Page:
Dec. 6, 2011

Up the Amazon

So many exciting things are happening behind the scenes with Defending Jacob, but most of the news is still top secret. My editor has regularly sworn me to silence, and because it is too late for me to get a real job, I will do as I’m told and keep my mouth shut. But here is some news I can share.

One nice feature of Amazon’s book pages is the occasional “guest review” by an author. For Defending Jacob, two star suspense writers have chimed in with very generous reviews. Philip Margolin, who has yet to write a novel that does not make the Times bestseller list, wrote:

The books I blurb range from fun reads to very good reads. Then there is the rare book that knocks my socks off. William Landay’s Defending Jacob is one of these gems. It is a legal thriller, but so are To Kill a Mockingbird, Snow Falling on Cedars and Anatomy of a Murder. Defending Jacob, like these classics, separates itself from the pack because it is also a searing work of literary fiction.

Joseph Finder, whose espionage and suspense novels also sell in outlandish numbers, might actually be more enthusiastic.

Scott Turow invented the modern legal thriller, I’d argue, with his astonishing 1987 novel Presumed Innocent. … Turow’s had many imitators since then, but nothing has come close to the power, the narrative skill and the legal cleverness of Presumed Innocent.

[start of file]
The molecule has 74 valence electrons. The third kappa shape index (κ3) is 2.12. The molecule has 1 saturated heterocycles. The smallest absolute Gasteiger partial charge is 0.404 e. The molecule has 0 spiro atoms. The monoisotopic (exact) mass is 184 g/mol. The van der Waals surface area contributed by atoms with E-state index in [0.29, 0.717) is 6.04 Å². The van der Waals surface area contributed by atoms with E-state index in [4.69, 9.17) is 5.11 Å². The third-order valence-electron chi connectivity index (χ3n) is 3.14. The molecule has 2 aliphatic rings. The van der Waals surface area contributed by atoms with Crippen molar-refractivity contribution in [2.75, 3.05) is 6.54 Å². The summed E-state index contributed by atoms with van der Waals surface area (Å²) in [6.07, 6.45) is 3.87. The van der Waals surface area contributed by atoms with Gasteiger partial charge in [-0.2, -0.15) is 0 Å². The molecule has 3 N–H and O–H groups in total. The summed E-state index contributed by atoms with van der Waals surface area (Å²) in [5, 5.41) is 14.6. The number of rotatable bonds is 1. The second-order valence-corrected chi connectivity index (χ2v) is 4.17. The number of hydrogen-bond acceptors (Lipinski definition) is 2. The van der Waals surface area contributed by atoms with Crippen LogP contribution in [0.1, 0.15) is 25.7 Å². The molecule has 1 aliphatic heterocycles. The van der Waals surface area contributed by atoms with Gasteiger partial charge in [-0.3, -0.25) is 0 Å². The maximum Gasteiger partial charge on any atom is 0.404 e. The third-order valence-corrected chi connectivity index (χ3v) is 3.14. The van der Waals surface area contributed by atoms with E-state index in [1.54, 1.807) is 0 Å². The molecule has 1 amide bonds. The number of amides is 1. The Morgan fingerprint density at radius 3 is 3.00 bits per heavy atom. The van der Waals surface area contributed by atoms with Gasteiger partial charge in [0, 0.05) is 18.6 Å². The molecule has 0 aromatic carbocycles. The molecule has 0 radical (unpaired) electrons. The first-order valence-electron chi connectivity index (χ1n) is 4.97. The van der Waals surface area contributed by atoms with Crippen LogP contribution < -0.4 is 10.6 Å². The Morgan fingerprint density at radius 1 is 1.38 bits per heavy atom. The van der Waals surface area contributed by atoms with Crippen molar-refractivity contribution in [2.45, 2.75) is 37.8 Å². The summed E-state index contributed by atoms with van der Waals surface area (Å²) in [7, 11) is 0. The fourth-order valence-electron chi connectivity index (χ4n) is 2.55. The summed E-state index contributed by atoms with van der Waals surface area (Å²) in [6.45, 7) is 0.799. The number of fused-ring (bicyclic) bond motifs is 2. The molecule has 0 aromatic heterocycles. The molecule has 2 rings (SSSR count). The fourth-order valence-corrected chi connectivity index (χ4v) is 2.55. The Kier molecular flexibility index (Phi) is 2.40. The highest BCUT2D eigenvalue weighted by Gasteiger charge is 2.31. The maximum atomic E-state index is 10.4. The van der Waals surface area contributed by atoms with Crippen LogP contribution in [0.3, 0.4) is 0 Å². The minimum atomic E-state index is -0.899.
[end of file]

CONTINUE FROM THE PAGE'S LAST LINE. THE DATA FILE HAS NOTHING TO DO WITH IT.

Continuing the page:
Until now.

It is a little surreal to read such extravagant praise for my own book, especially praise from fellow writers, which carries more weight. And of course I am thrilled that Defending Jacob will have such a kick-ass Amazon page. But what impresses me most about the whole thing is how incredibly gracious these two authors have been.

Mind you, this is not logrolling. I am in no position to repay the favor, since a blurb from a no-name like me is of zero value. Nor do I have a relationship with either writer. I have never met Margolin, and Finder I’ve met only a handful of times, very briefly. None of us share a common publisher, editor, agent, dentist, car mechanic, or anything else. So neither of these guys has anything to gain. Apparently they are endorsing the book for no other reason than that they believe in it and want to help an obscure mid-list author find a wider audience. It’s so generous, so — there’s no other word for it — nice … well, I can hardly begin to explain it.

So I will just say “thank you” to both, publicly. And if you find yourself in a bookstore with a novel by Finder or Margolin in front of you, remember that these are two of the good guys.

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